Go to contents

Political Agenda vs. Practical Support

Posted October. 28, 2010 11:22,   


South Gyeongsang Province has announced that though it opposes the installation of weirs and dredging in the Nakdong River, it will not give up its right to conduct improvement works as received from the central government. When Seoul said it will consider taking back the right, the province`s governor Kim Doo-kwan said Wednesday, “If the (central) government starts steps to withdraw the right, I will prepare countermeasures including a lawsuit.” Kim apparently wants to use the project, which is going smoothly in upstream areas, for his own political purposes.

Work is underway at 18 sections of the river in the province. South Gyeongsang is conducting work at 13 sections as allowed by the central government. In July, 13 cities and counties in the province directly and indirectly involved in the project adopted a statement urging normal implementation of improvement works. In August, 10 cities and counties along the river informed the provincial government of their support for the project, including Gimhae, whose mayor is a member of the main opposition Democratic Party. Despite this, the degree of progress in the 13 sections is just 15.6 percent, or about half of the overall progress (31.4 percent) of the four-river restoration project due to non-collaboration of the province. The river improvement initiative is widely supported by residents, cities and counties of the province, so Kim’s lone opposition is akin to dictatorial behavior.

If dredging is conducted and weirs are installed only at upstream areas of the river and no work is done in downstream regions, residents in downstream districts could suffer major damage in the event of a flood. To a governor in charge of provincial administration, flood control, environmental management and efficient use of water resources are basic obligations. Amid global warming, water management is growing increasingly important, with pundits saying, “Water management in and of itself represents national competitiveness,” and declaring a “water management era.” If South Gyeongsang is opposed to the project, it is a logical course of action for it to return the right to the project’s execution to the central government. Perhaps Kim is worried over angering his constituents, who support the project, if he returns the right. He is thus trying to save face by excusing himself through his “expressed gesture of opposition” to a group of people against the project if the central government withdraws the right.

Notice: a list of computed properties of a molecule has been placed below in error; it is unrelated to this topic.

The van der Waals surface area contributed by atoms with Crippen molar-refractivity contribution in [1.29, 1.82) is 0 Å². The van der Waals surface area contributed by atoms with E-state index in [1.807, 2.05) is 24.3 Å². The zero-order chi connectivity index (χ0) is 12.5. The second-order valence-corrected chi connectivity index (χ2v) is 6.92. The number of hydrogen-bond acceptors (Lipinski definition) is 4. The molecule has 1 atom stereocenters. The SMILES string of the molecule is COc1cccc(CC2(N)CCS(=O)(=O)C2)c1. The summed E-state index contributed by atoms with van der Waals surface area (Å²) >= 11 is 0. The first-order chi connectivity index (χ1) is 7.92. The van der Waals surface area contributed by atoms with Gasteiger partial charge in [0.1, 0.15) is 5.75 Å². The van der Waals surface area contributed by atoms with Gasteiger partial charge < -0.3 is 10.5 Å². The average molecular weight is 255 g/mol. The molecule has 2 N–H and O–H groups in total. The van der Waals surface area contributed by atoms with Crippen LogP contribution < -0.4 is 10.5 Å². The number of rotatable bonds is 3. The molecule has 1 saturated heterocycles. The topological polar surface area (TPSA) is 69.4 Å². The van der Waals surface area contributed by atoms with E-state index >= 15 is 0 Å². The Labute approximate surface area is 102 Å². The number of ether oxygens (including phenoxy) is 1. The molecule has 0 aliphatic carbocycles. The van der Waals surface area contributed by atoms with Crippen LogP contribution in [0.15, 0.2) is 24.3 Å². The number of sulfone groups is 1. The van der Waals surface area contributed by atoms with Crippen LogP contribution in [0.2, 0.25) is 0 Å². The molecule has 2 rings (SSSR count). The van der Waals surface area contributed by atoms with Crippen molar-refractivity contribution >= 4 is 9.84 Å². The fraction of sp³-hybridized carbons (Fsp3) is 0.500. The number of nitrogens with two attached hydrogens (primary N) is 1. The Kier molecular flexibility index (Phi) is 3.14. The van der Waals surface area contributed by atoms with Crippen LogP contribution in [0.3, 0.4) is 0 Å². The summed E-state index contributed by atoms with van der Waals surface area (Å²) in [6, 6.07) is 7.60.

South Jeolla Province Gov. Park Joon-yung has shown proactive support for the project to restore the Yeongsan River despite opposition from the Democratic Party, of which he is a member. He also proposed to the central government the expansion of an estuary dam on the river to allow seamless passage of yachts and ferries. Though his party opposes the four-river restoration project and calls it the de facto grand canal project originally proposed by President Lee Myung-bak, Park has taken a pragmatic stance in the hope of reviving waterways of the past through which vessels loaded with fermented seafood and salt can navigate.

Special review committees for the restoration project under the governments of the two Chungcheong provinces have also displayed unclear stances toward the project, with one suggesting “particle support and partial objection” and the other “conditional support.” Cities and counties in the Chungcheong region back the project in general. South Chungcheong Gov. Ahn Hee-jung and North Chungcheong Gov. Lee Si-jong should shed their ambiguity and learn the power of a strong belief and commitment from Park.